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Northbridge project continues to haunt city budget

Northbridge kept Fareway downtown but accomplished little else.
Northbridge kept Fareway downtown but accomplished little else.

MASON CITY – The year was 2003.

Jean Marinos was newly-elected as Mason City’s mayor that February and within weeks, City Hall would follow through on a project called Northbridge that continues to haunt the city budget ten years later.

Northbridge was a semi-grand development project supported by downtown proponents and the Globe Gazette, among others. It accomplished one goal – keeping Fareway downtown – and little else (we lost Calvary Alliance Church), at a cost of millions of dollars to Mason City taxpayers.

The pain of Northbridge continues to haunt the taxpayers of Mason City.

According to figures released to NIT, debt for the Fareway grocery store phase of the Northbridge project was issued on April 1, 2003 for $2,000,000. The original debt issue was for 15 years at a true interest cost of 5.2485% per year average and paid for through the Community Growth TIF revenues. The city pays interest on the debt every six months (December and June) and principal once a year in June. The debt has been re-financed by the city’s Finance Department to a more manageable true interest cost of 1.1791% over the remaining six years. The debt won’t be fully retired until 2018.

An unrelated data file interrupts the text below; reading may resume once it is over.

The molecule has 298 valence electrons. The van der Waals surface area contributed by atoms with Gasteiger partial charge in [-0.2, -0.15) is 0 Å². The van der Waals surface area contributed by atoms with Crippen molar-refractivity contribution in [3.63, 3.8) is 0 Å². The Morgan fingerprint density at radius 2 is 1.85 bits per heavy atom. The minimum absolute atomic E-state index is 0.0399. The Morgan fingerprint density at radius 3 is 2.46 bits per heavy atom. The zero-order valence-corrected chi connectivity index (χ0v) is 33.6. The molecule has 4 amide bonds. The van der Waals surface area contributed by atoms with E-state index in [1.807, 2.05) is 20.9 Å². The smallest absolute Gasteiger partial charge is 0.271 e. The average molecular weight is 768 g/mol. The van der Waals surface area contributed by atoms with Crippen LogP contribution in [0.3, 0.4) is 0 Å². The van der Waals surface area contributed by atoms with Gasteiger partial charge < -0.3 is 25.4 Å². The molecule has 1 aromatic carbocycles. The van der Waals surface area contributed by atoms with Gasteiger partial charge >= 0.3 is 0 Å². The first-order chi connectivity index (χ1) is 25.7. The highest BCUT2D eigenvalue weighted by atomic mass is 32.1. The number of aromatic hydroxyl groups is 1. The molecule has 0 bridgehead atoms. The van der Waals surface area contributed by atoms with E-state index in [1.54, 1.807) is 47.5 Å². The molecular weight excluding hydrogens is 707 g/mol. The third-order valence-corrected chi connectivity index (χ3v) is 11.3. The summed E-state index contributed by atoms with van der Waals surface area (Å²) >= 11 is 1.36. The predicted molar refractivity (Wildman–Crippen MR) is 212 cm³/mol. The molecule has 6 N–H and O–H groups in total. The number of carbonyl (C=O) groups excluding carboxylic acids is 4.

For this fiscal year, the city will pay $291,046 for Northbridge debt. Interestingly, the city needed to cut $295,000 from its budget this year to avoid a tax increase.  To offset the shortfall, the Mayor and City Council have tentatively decided to raid retirement accounts for fire fighters, police officers and other city employees.

The city is now embarking on another two-syllable project called Blue Zones.  Time will tell what the true cost to taxpayers is and what the end benefit to the community will hold.

Jean Marinos, last seen serving as a City Council member on September 4th, 2012.
Jean Marinos was Mayor when the city began construction on Northbridge, costing the city millions of dollars.  Now as a city council member, Marinos balked at a housing development for seniors while supporting costly projects like sculptures near her downtown real estate office, a remodel of City Hall, Blue Zones (which no one truly knows the full cost of) Micro-Enterprise, and a trash-to-gas plant that was narrowly shot down.


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